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Learn to Row

2024 Learn to Row

Learn to Row is a two-week introductory class designed for those with limited or no on-water rowing experience.

This year's schedule:

  • Class #1: May 13-24; 6-8pm, Monday - Friday class full
  • Class #2: June 3-14; 6-8pm, Monday - Friday class full
  • Class #3: July 8-19; 6-8 pm, Monday - Friday class full
  • Class #4: July 29-Aug 9; 6-8pm, Monday - Friday


  • Each Learn to Row class consists of 10 2-hour sessions
  • Cost per class is $250 plus a processing fee. **Registrations are non-refundable. Registrations are transferable to another person.
  • 10-12  participants per class
  • Classes are filled in the order registrations are received. Email contact below to be added to a waiting list for a class that is full
  • Participants must be 18 years or older
  • You should be comfortable in the water. You should be able to tread water for 10 minutes and put a life jacket on while treading water
  • Techniques for getting back into a boat after flipping are taught and practiced during the class.
  • You will learn in team boats to start, working towards singles. The focus is on sculling (two oars), but some sweep (one oar) will be incorporated towards the end of the class.

Please direct any questions to Lookout Rowing Club at

Class Overview

Lookout Rowing Club offers Learn to Row classes for adults ages 18 and older.  Classes are structured to teach each participant to scull proficiently in a single shell. Learning to row is usually thought to be harder than it looks, and most anyone dedicated to learning the sport can get to the level where they can enjoy this sport and get as much exercise as they require.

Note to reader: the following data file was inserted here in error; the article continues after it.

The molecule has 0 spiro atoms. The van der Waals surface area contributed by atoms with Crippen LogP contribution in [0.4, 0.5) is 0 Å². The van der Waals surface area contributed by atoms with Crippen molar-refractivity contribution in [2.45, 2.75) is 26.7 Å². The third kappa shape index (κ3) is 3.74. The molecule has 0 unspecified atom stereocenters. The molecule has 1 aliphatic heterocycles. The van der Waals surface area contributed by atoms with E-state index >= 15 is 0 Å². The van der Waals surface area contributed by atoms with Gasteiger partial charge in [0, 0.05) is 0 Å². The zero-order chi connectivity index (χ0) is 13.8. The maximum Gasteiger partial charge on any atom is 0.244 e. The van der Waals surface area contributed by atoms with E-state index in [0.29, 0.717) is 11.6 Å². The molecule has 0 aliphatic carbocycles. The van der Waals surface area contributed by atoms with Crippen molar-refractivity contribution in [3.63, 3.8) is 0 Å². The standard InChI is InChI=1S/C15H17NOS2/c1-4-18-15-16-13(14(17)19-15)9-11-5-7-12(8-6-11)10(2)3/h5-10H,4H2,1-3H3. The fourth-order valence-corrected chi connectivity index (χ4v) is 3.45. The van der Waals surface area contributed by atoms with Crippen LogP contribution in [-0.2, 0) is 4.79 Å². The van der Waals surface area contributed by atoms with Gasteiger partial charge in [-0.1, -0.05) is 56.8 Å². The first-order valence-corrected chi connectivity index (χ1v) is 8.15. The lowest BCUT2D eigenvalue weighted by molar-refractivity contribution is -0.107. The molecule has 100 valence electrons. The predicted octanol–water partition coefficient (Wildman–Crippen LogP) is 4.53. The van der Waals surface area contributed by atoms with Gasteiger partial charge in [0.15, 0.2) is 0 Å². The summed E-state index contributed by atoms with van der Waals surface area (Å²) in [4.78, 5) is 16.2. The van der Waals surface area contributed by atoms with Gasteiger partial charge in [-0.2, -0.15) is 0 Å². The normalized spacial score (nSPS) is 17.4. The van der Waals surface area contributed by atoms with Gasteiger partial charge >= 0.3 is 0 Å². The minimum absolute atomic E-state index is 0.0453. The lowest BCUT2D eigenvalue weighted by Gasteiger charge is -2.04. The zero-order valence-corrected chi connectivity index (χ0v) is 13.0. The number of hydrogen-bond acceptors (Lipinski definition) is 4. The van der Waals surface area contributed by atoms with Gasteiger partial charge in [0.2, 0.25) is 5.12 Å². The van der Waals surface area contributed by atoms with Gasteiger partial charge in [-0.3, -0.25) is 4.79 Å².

We will start on land, teaching the fundamentals of the rowing stroke on the rowing machine (erg) and orienting to equipment. By day 3 of the class, we will move to on-the-water rowing.

Learn to Row classes are open to people age 18 and older. If you are under age 18, please check out Chattanooga Junior Rowing at .

If you already know how to scull, you may join LRC after preforming a flip test and demonstrating proficiency through an assessment. For membership information without taking the Learn to Row series, check out the Membership page.


Frequently Asked Questions

How hard will I physically be working? Will it be like a workout?

You will not row hard as you learn. We will focus on technique, so the hardest work will be mental for the first week. You may experience some soreness in your lower and upper back and your arms as your body gets used to the mechanics of rowing. As you get more advanced, you will spend longer times on the water rowing by yourself. Always come hydrated, we may be in the sun for two hours each lesson!


Is rowing hard to learn?

Rowing is not hard to learn, but it takes time to develop an efficient rowing stoke.


What should I wear?

You should wear athletic clothing. Make sure that your T-shirts and shorts are not baggy. Baggy shorts get caught in the slide of the seat rolling mechanism and your oars and fingers may get caught on loose T-shirts. NO skirts please!


What do people row in?